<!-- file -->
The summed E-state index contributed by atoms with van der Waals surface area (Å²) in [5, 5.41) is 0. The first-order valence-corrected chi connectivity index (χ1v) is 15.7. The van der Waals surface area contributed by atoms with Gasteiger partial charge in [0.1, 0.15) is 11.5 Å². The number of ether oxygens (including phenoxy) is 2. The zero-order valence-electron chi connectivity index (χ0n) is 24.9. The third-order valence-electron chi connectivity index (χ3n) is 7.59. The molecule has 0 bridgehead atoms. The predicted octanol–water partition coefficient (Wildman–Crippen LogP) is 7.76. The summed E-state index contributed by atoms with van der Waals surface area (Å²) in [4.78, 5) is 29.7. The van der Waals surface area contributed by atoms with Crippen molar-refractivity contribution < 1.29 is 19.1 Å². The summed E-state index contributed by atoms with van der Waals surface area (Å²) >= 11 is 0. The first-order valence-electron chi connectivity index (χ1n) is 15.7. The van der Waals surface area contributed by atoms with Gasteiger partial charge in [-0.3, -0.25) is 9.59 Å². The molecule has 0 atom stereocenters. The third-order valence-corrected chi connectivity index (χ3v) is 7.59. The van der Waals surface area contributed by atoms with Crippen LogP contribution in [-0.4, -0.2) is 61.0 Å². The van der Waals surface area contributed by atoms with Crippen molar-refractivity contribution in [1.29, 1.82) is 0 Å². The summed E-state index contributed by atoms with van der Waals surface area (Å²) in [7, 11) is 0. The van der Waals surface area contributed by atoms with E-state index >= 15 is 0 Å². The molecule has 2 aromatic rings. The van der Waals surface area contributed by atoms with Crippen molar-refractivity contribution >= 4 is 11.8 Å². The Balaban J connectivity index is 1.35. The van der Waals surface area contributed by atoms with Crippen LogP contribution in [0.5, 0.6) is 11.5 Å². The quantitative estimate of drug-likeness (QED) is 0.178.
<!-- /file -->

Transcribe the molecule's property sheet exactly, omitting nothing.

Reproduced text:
The summed E-state index contributed by atoms with van der Waals surface area (Å²) in [5, 5.41) is 0. The first-order valence-corrected chi connectivity index (χ1v) is 15.7. The van der Waals surface area contributed by atoms with Gasteiger partial charge in [0.1, 0.15) is 11.5 Å². The number of ether oxygens (including phenoxy) is 2. The zero-order valence-electron chi connectivity index (χ0n) is 24.9. The third-order valence-electron chi connectivity index (χ3n) is 7.59. The molecule has 0 bridgehead atoms. The predicted octanol–water partition coefficient (Wildman–Crippen LogP) is 7.76. The summed E-state index contributed by atoms with van der Waals surface area (Å²) in [4.78, 5) is 29.7. The van der Waals surface area contributed by atoms with Crippen molar-refractivity contribution < 1.29 is 19.1 Å². The summed E-state index contributed by atoms with van der Waals surface area (Å²) >= 11 is 0. The first-order valence-electron chi connectivity index (χ1n) is 15.7. The van der Waals surface area contributed by atoms with Gasteiger partial charge in [-0.3, -0.25) is 9.59 Å². The molecule has 0 atom stereocenters. The third-order valence-corrected chi connectivity index (χ3v) is 7.59. The van der Waals surface area contributed by atoms with Crippen LogP contribution in [-0.4, -0.2) is 61.0 Å². The van der Waals surface area contributed by atoms with Crippen molar-refractivity contribution in [1.29, 1.82) is 0 Å². The summed E-state index contributed by atoms with van der Waals surface area (Å²) in [7, 11) is 0. The van der Waals surface area contributed by atoms with E-state index >= 15 is 0 Å². The molecule has 2 aromatic rings. The van der Waals surface area contributed by atoms with Crippen molar-refractivity contribution >= 4 is 11.8 Å². The Balaban J connectivity index is 1.35. The van der Waals surface area contributed by atoms with Crippen LogP contribution in [0.5, 0.6) is 11.5 Å². The quantitative estimate of drug-likeness (QED) is 0.178.